Etymology of Zaire ebolavirus: derived from geo. Zaire—English conventional short form of the Republic of Zaire (today the Democratic Republic of the Congo), where members of this species were first encountered; and ebolavirus—the genus of ebolaviruses → the Zaire species of ebolaviruses.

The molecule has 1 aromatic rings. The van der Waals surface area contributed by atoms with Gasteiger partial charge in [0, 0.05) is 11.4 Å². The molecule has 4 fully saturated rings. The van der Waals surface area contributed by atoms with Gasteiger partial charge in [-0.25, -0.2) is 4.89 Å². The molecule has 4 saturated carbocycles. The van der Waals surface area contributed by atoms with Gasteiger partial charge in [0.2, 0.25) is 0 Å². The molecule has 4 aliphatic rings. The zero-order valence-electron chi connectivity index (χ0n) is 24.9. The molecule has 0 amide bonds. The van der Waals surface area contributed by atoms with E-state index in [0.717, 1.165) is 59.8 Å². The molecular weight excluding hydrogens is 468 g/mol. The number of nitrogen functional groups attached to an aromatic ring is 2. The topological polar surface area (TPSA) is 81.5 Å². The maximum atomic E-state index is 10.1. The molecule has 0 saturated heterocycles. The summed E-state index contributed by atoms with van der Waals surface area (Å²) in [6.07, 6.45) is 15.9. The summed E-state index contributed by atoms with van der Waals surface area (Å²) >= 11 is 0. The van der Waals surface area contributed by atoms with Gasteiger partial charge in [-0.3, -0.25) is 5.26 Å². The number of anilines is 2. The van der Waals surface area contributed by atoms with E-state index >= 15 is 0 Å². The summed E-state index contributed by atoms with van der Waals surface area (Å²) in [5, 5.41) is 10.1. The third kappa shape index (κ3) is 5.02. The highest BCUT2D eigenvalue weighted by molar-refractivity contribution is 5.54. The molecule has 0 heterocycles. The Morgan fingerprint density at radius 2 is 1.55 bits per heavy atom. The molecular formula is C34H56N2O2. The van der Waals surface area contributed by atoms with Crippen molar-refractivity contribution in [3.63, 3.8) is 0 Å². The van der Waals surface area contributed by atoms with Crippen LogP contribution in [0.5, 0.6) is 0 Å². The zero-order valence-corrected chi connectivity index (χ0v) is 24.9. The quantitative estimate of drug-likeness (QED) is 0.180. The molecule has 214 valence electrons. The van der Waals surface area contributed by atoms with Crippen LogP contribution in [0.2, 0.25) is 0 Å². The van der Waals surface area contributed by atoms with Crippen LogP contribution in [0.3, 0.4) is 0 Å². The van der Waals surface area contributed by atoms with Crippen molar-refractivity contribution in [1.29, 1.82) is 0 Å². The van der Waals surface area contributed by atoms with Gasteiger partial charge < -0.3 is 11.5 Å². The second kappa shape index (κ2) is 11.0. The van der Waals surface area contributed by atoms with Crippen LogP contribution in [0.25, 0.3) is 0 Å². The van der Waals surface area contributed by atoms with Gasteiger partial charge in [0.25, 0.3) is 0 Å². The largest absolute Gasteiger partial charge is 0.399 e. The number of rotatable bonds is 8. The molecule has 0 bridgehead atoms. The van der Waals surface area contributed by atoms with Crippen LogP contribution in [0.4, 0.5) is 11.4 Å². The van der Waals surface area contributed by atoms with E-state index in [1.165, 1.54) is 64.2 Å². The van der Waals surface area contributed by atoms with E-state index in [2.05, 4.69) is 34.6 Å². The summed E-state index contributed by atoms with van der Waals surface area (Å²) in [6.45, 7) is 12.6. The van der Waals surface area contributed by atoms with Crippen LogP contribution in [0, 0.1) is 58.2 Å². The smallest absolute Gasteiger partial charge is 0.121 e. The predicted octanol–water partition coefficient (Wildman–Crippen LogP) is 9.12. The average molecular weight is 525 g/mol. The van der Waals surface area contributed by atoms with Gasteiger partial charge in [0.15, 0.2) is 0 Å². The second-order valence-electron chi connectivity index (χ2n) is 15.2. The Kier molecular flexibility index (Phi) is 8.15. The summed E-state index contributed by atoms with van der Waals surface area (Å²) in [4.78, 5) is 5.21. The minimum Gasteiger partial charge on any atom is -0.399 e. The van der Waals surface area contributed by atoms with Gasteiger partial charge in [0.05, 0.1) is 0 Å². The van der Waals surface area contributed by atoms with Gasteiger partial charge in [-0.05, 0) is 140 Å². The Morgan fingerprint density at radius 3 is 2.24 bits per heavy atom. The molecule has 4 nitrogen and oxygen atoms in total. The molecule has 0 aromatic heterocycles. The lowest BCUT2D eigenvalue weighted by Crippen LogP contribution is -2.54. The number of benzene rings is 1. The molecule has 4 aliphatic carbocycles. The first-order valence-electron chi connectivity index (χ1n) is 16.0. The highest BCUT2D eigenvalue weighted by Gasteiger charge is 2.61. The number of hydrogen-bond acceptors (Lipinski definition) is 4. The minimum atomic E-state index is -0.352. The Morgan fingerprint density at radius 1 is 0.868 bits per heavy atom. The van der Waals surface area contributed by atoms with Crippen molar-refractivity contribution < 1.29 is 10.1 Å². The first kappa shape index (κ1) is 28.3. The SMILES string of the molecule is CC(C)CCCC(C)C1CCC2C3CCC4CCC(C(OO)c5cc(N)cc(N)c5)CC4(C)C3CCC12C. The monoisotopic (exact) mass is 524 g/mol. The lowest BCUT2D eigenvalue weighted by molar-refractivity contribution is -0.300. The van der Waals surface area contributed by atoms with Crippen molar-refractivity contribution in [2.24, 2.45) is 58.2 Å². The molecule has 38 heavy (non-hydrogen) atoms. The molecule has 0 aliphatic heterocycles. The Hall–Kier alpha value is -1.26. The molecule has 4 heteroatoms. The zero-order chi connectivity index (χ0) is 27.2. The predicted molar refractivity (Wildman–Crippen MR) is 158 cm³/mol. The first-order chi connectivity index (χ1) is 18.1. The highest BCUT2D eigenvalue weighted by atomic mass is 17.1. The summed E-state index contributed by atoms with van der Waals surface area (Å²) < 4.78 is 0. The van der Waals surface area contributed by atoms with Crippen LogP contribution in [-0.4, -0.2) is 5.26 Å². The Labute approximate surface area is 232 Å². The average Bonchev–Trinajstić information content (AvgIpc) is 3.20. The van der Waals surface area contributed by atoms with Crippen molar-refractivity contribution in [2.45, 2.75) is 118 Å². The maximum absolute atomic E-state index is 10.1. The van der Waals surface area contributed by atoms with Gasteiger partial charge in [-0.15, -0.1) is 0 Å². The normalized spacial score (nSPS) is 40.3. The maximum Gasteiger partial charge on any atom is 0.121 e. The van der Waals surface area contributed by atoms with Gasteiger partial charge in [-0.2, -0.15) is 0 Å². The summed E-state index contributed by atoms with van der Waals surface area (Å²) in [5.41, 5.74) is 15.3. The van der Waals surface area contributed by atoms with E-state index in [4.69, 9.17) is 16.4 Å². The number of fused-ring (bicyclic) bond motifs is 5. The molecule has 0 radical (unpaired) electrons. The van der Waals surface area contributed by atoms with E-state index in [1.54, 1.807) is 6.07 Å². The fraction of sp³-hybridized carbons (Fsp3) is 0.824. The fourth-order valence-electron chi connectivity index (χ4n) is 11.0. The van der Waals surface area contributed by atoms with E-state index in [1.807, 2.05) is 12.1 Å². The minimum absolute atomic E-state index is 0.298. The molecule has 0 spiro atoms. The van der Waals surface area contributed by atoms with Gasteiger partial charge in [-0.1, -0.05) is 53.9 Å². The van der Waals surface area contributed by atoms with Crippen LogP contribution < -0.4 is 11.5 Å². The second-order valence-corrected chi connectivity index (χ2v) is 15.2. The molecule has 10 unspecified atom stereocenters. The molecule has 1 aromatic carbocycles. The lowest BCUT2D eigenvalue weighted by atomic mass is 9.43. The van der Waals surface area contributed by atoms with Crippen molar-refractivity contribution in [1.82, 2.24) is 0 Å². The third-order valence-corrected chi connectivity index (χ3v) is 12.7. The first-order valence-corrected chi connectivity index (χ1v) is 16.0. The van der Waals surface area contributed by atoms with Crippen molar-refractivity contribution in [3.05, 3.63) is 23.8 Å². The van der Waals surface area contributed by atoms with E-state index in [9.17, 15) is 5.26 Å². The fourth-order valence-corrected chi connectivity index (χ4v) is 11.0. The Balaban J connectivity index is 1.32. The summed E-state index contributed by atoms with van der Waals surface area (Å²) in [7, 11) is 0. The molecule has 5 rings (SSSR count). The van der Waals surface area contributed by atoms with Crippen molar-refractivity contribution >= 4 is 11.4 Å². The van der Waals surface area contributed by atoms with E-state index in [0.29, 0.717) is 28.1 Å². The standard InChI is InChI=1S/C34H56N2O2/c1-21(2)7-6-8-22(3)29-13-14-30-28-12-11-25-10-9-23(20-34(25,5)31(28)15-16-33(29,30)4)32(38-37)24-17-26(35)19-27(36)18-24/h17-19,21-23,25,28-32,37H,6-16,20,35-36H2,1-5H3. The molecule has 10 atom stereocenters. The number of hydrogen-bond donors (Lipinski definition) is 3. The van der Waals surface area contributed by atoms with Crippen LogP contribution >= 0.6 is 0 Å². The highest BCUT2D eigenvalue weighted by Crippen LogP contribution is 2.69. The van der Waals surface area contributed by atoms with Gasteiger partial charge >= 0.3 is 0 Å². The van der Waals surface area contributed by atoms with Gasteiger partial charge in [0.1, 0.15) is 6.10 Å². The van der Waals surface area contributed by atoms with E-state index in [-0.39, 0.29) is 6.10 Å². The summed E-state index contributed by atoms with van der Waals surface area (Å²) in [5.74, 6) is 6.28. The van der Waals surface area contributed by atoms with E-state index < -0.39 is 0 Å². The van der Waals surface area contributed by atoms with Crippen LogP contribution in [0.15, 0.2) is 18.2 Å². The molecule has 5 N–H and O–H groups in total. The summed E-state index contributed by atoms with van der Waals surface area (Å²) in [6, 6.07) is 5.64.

According to ICVCN Article 3 Rule I-3.3, “[t]he ICTV is not responsible for classification and nomenclature of virus taxa below the rank of species. The classification and naming of serotypes, genotypes, strains, variants and isolates of virus species is the responsibility of acknowledged international specialist groups. It is the responsibility of ICTV Study Groups to decide if an isolate or a group of isolates should constitute a species” . Traditionally, filoviruses were named by their discoverers in original publications, and these names were then accepted, and sometimes changed, by the ICTV Filoviridae Study Group. The names recommended and recognized by the Study Group and those used by laboratory virologists are depicted in Table 1. ICVCN Article 3 Rule I-3.3 states that “[t]he policy of the ICTV is that as far as is possible, decisions on questions of taxonomy and nomenclature should reflect the majority view of the appropriate virological constituency” [emphasis added by the authors] . Rule II-3.19 states that “…[w]hen names are universally used by virologists in published work, these or derivatives shall be the preferred basis for creating names, irrespective of national origin” . This rule was followed for most of the history of filovirology. However, in 2002/2005, the Filoviridae Study Group followed ICTV guidance and recommended to rename filoviruses and to create virus names that are identical in spelling to species names [12, 32], a possible violation of ICVCN Article 3 Rule III-3.24 (“A species name must provide an appropriately unambiguous identification of the species. [It] should not be in a form that could be easily confused with the names of other taxa”) . Five to eight years have passed since the introduction of the name Lake Victoria marburgvirus. Yet, most laboratory scientists still do not use this term either in publications or in seminars. Instead, the overwhelming majority of publications refer to “Marburg virus” (Table 6), a preference that is also followed by the public press. ICVCN Article 2.1 emphasizes that “[t]he essential principles of virus nomenclature are (1) to aim for stability; (2) to avoid or reject the use of names which might cause error or confusion; (3) to avoid the unnecessary creation of names” . Introducing the name Lake Victoria marburgvirus was a mistake, as it contradicts principle (1), while the introduction of virus names identical in spelling to species names contradicts principle (2), consequently contradicting principle (3). Here, we rectify this situation by recommending that the traditional virus name (“Marburg virus”) be used. Retrospectively, the virus nomenclature in most published articles will then be correct. Likewise, press articles, which almost invariably refer to “Marburg virus” will be correct retrospectively and prospectively. As the traditional name is different from the species name, confusing species and virus names will be much more difficult, even in the absence of taxonomic education.